Morning people: What a mystery they are. Having the audacity to start their day all perky while the rest of us limp out of bed after a knock-down drag-out fight with the snooze button. Pretty rude if you ask me.

But could they be on to something? Research suggests they are.

Let’s dig into why those early birds are setting themselves up for success (and how you can do the same).

Why You Need a Morning Routine

The expression “waking up on the wrong side of the bed” underscores the importance of a morning routine. How you start your morning sets the tone of your entire day. Benefits of a morning routine include:

1. Starting your day on your own terms. One of the hallmarks of anxiety and depression is feeling like you are not in control of your life. When you create a routine for yourself and stick to it, you empower yourself to reclaim control over how your day starts.

2. Building momentum. Starting your day with little victories creates a confidence snowball effect that will help you tackle the bigger challenges later in your day (more on this later).

3. Improving decision-making and reducing stress. Too many decisions leads to stress, a phenomenon known as The Paradox of Choice, and also hurts your ability to make future decisions. Starting your day with a comfortable and repetitive sequence of activities means you can save the decision-making for when you need it most.

4. Establishing healthy habits. We all know how hard habits are to break. Following a morning routine is effectively creating a habit. Eventually, you’ll be on autopilot with those stretches, affirmations, and nutritious breakfasts.

That’s all great…in theory. But how do I stop being a drowsy, irritable, IV-full-of-coffee-toting shell of a person I am so used to being? I’m glad you asked.

Set Yourself Up for Success

This really isn’t about waking up early, it’s about waking up correctly. There are two major ways that we sabotage ourselves when it comes to waking up:

Step away from the snooze button: Mel Robbins is an expert in many things, one of which is waking up. As Mel explains, hitting the snooze button disrupts our natural sleep cycle and actually puts your brain back to sleep for a few hours (even if you are physically awake). The key to keeping your brain operating a peak performance is waking up the first time around. It SUCKS for about 30 seconds, but you’ll be glad you did it.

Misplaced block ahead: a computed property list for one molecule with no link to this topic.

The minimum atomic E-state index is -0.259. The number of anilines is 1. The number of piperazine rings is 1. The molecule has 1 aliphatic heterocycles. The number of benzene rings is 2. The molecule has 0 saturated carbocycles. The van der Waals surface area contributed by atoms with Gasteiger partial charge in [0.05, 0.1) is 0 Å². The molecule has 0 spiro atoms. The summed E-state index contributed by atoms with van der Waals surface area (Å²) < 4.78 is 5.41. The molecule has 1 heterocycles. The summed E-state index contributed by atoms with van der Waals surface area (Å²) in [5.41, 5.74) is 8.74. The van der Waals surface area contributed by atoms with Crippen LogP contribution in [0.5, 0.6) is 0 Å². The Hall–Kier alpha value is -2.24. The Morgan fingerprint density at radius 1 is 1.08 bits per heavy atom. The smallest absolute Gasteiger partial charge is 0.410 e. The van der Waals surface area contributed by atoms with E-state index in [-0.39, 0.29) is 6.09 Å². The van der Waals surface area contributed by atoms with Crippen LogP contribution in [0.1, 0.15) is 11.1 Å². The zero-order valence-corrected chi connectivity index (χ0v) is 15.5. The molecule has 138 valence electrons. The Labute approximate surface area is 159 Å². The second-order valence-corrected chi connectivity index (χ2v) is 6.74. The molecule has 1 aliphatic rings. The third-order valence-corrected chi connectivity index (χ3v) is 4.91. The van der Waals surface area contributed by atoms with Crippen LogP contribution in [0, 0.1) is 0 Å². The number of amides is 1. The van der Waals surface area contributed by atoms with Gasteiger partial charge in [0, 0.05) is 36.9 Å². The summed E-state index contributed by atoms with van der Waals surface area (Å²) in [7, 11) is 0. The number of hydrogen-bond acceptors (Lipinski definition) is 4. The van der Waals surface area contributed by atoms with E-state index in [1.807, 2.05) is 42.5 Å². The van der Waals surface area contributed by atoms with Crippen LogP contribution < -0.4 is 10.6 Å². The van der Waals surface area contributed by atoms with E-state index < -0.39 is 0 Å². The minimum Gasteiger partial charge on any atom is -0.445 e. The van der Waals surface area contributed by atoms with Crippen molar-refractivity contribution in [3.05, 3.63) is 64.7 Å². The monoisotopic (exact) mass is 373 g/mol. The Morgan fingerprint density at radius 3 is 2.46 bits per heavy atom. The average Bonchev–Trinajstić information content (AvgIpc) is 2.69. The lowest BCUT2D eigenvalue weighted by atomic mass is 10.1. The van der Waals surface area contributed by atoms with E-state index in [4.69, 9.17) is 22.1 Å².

I swear, if you touch that phone…: You know the best way hijack your entire day? Going down a social media wormhole or checking your email before getting out of bed and finding “emergencies” that you need to handle “right now.” You set the terms for how your day starts (remember what we said about depression/anxiety and a lack of control). Do not let others (or your phone) decide for you.

Some Ideas for Getting Started

What activities make up a good morning routine? That’s up to you! Try a few different activities and see which fit you best. Here are some suggestions:

Make your bed: Take it from a Navy SEAL, making your bed is a great way to start the day. As Admiral William H. McRaven explains, making your bed is a small, momentum-building task. If you make your bed, you’ve accomplished something before the day even starts and will feel more inspired to conquer the next task.

Exercise: Tell me if this is you: You start your day with every intention to exercise after work but when the time comes you are just so. damn. tired. Exercising in the morning not only gives you a kickstart of natural energy, it’s also one less thing you have to do at the end of an exhausting day. Plus, it’s a really good feeling going about your day and knowing you’ve already worked out. (Pro Tip: Sleep in your gym clothes. Sometimes getting dressed is half the battle).

Journal: There’s something about putting pen to paper. Writing down what your are grateful for, affirmations, or your intentions for the day helps you think about (and manifest) those things explicitly rather than in abstracts.

Practice Mindfulness: The health benefits of mindfulness have been well documented: from heart health, to pain reduction, to Alzheimer’s prevention. This one is the simplest, but also the hardest to master. Try using apps like Calm or Headspace to guide your practice. (Pro Tip: Do not do this is in bed. You are 100% guaranteed to fall back asleep).

Pray: If you are a person of faith, taking some quiet time to pray or read a few pages of scripture is a great centering exercise and gives you a framework to approach the rest of your day.

If you are looking for more ideas, you can also check out The Miracle Morning, a book (and feature film) which explore the “perfect” morning routine and the inspiring people who follow it.

There you have it! I hope you’re feeling more energized and prepared to start the day off right. Please feel free to comment with any wisdom of your own!

Rise and shine,